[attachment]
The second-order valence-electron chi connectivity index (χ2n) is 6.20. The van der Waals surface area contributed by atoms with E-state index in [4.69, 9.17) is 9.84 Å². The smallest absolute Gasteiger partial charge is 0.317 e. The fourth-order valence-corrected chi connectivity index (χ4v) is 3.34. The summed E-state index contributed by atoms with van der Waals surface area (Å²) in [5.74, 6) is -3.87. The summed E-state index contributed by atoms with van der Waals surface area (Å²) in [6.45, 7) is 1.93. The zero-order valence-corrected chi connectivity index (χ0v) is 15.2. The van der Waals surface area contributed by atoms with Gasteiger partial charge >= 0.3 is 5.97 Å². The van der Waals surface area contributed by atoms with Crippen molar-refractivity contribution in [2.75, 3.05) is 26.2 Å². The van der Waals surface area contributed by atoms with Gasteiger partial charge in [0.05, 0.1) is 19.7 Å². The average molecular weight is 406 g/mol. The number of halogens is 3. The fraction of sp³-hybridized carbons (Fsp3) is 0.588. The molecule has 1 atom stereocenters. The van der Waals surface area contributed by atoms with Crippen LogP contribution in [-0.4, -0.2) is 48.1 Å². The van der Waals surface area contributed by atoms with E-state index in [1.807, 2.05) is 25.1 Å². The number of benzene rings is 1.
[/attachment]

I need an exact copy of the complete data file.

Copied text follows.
The second-order valence-electron chi connectivity index (χ2n) is 6.20. The van der Waals surface area contributed by atoms with E-state index in [4.69, 9.17) is 9.84 Å². The smallest absolute Gasteiger partial charge is 0.317 e. The fourth-order valence-corrected chi connectivity index (χ4v) is 3.34. The summed E-state index contributed by atoms with van der Waals surface area (Å²) in [5.74, 6) is -3.87. The summed E-state index contributed by atoms with van der Waals surface area (Å²) in [6.45, 7) is 1.93. The zero-order valence-corrected chi connectivity index (χ0v) is 15.2. The van der Waals surface area contributed by atoms with Gasteiger partial charge >= 0.3 is 5.97 Å². The van der Waals surface area contributed by atoms with Crippen molar-refractivity contribution in [2.75, 3.05) is 26.2 Å². The van der Waals surface area contributed by atoms with Gasteiger partial charge in [0.05, 0.1) is 19.7 Å². The average molecular weight is 406 g/mol. The number of halogens is 3. The fraction of sp³-hybridized carbons (Fsp3) is 0.588. The molecule has 1 atom stereocenters. The van der Waals surface area contributed by atoms with Crippen LogP contribution in [-0.4, -0.2) is 48.1 Å². The van der Waals surface area contributed by atoms with E-state index in [1.807, 2.05) is 25.1 Å². The number of benzene rings is 1.